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My Uncle Roy was a terribly racist person as was much of my family growing up.  My first encounter with him was an altogether shocking experience as a 12 years old, even though I had been around blatantly racist family members before.  I can remember hearing him say the n word at a pace of every third to fourth word and finding myself somewhere between disgust and amazement that someone that I was related to could actually be that racist.  

My family often tried to convince me that he was a good person.  "He grew up that way" was the excuse for such blatantly racist diatribes.  I never accepted it or him.  You may love your family.  You may be kind to certain folks in your orbit,  But if you have hate in your heart, than being a good person is out of reach.  If so much of your ego is wrapped up in your white identity within a white supremacist worldview, than no, I don't believe you are a good person.  

Good people don't dehumanize others for any reason and certainly not for their race.  I think at this point most of us accept this maxim.  


But of course it wasn't always that way.  Slaveholding gentry certainly had a high opinion of themselves and their place in the world.  Many of the founding fathers owned other human beings and we still accept the other qualities that made them great leaders.  Such leadership though didn't mean they were good people.  Owning another human being disqualifies you from that status, even within the historical context in which they lived.  In 1779, Jefferson wrote a plan to end slavery in Virginia and yet he held on to a couple hundred slaves until his dying day.  Washington made sure his slaves were freed upon the deaths of himself and his wife.  Franklin was one the earliest anti-slavery activists.  People generally know deep down when something is wrong,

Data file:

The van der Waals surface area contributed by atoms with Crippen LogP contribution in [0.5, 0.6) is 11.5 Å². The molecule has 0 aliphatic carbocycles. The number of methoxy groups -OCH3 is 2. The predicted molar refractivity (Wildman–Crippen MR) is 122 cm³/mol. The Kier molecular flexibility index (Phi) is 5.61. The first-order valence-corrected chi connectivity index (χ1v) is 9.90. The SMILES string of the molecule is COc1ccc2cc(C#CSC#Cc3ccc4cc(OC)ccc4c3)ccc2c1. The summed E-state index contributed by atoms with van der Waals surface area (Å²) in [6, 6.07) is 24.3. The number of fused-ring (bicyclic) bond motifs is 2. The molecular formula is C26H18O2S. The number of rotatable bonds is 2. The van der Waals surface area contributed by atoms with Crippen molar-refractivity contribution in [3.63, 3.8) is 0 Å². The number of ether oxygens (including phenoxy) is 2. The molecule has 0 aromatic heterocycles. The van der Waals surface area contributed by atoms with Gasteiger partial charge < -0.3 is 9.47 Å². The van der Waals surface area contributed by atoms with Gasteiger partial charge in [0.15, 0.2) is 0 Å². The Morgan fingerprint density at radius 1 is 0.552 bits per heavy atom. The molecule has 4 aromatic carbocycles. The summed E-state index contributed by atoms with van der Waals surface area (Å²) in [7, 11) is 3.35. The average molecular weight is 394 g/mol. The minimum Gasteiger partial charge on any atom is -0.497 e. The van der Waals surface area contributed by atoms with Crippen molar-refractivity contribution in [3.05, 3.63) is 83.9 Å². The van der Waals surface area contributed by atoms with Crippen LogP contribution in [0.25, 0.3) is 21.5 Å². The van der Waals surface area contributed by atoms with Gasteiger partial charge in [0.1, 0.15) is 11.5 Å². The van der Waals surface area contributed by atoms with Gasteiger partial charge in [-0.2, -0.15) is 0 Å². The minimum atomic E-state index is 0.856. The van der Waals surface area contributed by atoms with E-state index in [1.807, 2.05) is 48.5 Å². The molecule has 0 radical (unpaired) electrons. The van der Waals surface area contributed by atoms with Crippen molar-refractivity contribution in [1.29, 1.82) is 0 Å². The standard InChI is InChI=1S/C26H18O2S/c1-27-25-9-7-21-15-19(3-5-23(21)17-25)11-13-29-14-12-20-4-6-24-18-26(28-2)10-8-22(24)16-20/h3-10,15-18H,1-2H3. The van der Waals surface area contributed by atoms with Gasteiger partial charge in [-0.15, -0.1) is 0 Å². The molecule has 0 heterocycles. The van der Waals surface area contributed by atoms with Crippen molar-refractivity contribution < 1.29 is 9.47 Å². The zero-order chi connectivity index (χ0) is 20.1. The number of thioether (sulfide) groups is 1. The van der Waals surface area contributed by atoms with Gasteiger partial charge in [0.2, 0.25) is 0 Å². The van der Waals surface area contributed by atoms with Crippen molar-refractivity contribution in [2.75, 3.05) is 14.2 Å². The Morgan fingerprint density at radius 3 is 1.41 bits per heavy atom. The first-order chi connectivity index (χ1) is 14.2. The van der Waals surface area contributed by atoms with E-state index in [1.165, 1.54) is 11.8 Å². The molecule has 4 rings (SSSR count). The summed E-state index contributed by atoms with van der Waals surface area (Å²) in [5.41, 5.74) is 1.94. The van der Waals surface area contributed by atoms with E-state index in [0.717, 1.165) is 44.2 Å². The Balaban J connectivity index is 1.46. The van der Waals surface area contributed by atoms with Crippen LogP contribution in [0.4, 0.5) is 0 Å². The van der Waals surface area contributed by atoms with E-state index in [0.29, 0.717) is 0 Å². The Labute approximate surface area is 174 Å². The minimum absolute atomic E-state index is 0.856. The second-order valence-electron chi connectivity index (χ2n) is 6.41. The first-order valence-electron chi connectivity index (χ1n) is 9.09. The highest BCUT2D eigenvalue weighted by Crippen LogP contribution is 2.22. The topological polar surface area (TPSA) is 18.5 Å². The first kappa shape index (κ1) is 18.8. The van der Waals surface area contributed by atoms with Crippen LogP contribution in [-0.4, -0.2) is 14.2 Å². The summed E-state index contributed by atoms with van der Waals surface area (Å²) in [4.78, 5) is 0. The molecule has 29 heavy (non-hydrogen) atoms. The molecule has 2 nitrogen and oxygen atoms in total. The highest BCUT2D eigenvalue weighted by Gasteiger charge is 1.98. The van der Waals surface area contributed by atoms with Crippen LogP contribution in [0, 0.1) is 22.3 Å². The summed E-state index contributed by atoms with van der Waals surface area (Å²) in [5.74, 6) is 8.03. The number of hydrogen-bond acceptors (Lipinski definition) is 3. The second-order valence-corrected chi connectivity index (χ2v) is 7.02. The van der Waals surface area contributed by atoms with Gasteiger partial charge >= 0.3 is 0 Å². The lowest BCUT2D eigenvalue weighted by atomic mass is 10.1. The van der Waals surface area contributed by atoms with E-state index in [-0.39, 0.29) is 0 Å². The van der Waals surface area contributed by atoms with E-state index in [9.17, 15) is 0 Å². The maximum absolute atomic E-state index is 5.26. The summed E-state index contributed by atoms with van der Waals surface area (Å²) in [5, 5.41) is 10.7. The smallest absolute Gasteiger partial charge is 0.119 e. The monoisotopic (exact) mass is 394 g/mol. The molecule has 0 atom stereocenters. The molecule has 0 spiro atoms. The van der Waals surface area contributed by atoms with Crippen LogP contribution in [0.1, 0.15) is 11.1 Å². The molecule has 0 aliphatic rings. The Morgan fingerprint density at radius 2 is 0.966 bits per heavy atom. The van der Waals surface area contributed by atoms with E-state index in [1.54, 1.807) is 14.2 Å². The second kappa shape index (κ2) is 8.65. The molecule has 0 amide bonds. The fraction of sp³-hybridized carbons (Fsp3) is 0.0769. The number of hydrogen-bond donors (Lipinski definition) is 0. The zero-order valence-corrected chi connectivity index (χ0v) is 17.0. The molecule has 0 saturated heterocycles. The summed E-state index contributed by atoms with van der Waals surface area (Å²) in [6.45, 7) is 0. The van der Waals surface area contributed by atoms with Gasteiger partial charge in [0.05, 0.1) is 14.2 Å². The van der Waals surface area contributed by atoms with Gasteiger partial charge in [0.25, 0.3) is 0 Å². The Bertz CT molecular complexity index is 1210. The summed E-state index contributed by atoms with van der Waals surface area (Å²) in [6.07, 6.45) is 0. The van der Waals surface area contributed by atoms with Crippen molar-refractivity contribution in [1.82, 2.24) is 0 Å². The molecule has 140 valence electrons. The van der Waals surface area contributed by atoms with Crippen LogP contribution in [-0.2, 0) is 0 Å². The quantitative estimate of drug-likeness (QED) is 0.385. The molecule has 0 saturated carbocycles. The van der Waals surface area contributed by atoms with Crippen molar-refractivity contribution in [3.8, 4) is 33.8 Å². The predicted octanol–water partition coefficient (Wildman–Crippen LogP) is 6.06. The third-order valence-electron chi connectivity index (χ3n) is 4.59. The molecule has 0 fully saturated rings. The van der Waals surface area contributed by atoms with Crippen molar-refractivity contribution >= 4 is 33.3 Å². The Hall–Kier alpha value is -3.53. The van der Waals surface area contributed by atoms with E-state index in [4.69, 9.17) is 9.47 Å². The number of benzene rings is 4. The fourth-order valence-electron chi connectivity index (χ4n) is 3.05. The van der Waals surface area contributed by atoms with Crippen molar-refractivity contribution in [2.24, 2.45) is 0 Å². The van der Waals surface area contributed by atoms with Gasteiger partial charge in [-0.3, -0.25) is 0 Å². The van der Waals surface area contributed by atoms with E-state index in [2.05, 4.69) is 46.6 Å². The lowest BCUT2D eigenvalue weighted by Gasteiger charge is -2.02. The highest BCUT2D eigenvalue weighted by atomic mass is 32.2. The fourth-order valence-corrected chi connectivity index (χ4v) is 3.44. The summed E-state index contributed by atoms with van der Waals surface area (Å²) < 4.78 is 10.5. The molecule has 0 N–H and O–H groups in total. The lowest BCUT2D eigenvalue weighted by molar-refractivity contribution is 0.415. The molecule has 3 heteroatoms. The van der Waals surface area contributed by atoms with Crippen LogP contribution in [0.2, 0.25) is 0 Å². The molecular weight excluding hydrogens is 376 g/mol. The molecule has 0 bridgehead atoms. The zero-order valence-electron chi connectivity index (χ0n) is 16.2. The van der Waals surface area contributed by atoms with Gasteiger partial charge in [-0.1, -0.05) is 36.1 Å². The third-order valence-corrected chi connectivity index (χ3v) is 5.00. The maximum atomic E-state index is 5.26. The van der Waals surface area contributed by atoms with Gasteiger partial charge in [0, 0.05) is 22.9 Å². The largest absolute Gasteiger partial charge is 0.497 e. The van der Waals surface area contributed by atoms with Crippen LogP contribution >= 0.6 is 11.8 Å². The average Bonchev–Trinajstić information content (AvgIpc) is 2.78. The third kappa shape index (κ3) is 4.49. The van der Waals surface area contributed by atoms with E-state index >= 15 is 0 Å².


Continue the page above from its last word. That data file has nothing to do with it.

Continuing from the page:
White Citizens Councils and the KKK who enforced Jim Crow had folks that fancied themselves to be good, upstanding people and community members.  But of course if you are engaging in blatantly discrimination, intimidation, and murder often in the form of lynching, than you are not a good person.  Deep down, you know better.  And if you don't, your ego must be be so  deeply embedded in your white identity that you have absolute blinders on to the humanity of African Americans.  Unlike Trump's comments about Charlottesville last summer, there aren't good people amongst the KKK and Neo-Nazis.


After Trump's election, I vowed to engage white folks who voted for him to better understand what their concerns are and to build bridges to hopefully.  These last couple of weeks have been eye opening in this pursuit.  As I go back with conservative friends and trolls on social media, they have defended Trump's cruel and inhumane practice of ripping children from their parents through various forms of argumentation. 

Some want to deflect by blaming Clinton and Obama for forcing Trump's hand in his cruel practices. Never mind that Jeff Sessions and the President both said themselves that was a new practice and policy.   

Others wanted to blame the parents for coming here and breaking the law (the Jeff Sessions legal argument).  Never mind that seeking asylum is not a crime and you need not be at point of entry to claim asylum,   Never mind that the first entry into the US is a misdemeanor offense.

Others defended the intent of the policy and thereby demonstrated the very worst in racism and xenophobia. 

In all of these arguments, I made the case that if you are fighting to rip children from their parents than it is clear that you and I don't share the same values.  I slowly have come around to  the realization that some of these folks aren't good people simply put. Trump is both a manifestation and instigator of racists throughout the country. In these cases there's nothing more to say than say, "You aren't a good person.  Good people don't support policies intended to undermine and strip the humanity and dignity of other classes or groups.  I implore you to dig deeper."  I then take my leave.

Uncle Roy would have voted for Trump, if he voted at all.  He certainly wouldn't feel out of place any longer in Trump's America. Uncle Roy wasn't a good person.  The folks out here defending ripping children from parents for crossing a line in the dirt aren't good people either. 


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